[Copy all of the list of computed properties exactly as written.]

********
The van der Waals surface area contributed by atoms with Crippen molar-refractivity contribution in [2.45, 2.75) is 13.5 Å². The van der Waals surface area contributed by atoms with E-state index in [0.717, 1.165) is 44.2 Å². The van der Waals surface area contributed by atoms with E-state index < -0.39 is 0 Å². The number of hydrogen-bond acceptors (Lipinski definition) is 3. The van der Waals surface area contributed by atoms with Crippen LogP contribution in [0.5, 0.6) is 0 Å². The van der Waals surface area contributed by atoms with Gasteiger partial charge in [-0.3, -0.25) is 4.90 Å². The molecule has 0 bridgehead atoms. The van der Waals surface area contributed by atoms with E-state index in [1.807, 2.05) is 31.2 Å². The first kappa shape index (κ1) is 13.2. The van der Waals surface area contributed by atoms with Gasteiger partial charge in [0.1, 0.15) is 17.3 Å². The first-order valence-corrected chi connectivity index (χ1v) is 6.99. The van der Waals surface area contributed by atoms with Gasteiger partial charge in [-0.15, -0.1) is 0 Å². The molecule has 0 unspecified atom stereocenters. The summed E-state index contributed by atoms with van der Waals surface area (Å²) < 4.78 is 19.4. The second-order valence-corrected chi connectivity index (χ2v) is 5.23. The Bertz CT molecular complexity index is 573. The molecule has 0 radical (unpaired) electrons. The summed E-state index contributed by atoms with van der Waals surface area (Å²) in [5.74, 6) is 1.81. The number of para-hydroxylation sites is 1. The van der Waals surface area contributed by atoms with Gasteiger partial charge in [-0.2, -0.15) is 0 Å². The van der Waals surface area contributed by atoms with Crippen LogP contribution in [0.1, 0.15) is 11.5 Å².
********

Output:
The van der Waals surface area contributed by atoms with Crippen molar-refractivity contribution in [2.45, 2.75) is 13.5 Å². The van der Waals surface area contributed by atoms with E-state index in [0.717, 1.165) is 44.2 Å². The van der Waals surface area contributed by atoms with E-state index < -0.39 is 0 Å². The number of hydrogen-bond acceptors (Lipinski definition) is 3. The van der Waals surface area contributed by atoms with Crippen LogP contribution in [0.5, 0.6) is 0 Å². The van der Waals surface area contributed by atoms with Gasteiger partial charge in [-0.3, -0.25) is 4.90 Å². The molecule has 0 bridgehead atoms. The van der Waals surface area contributed by atoms with E-state index in [1.807, 2.05) is 31.2 Å². The first kappa shape index (κ1) is 13.2. The van der Waals surface area contributed by atoms with Gasteiger partial charge in [0.1, 0.15) is 17.3 Å². The first-order valence-corrected chi connectivity index (χ1v) is 6.99. The van der Waals surface area contributed by atoms with Gasteiger partial charge in [-0.15, -0.1) is 0 Å². The molecule has 0 unspecified atom stereocenters. The summed E-state index contributed by atoms with van der Waals surface area (Å²) < 4.78 is 19.4. The second-order valence-corrected chi connectivity index (χ2v) is 5.23. The Bertz CT molecular complexity index is 573. The molecule has 0 radical (unpaired) electrons. The summed E-state index contributed by atoms with van der Waals surface area (Å²) in [5.74, 6) is 1.81. The number of para-hydroxylation sites is 1. The van der Waals surface area contributed by atoms with Gasteiger partial charge in [-0.2, -0.15) is 0 Å². The van der Waals surface area contributed by atoms with Crippen LogP contribution in [0.1, 0.15) is 11.5 Å².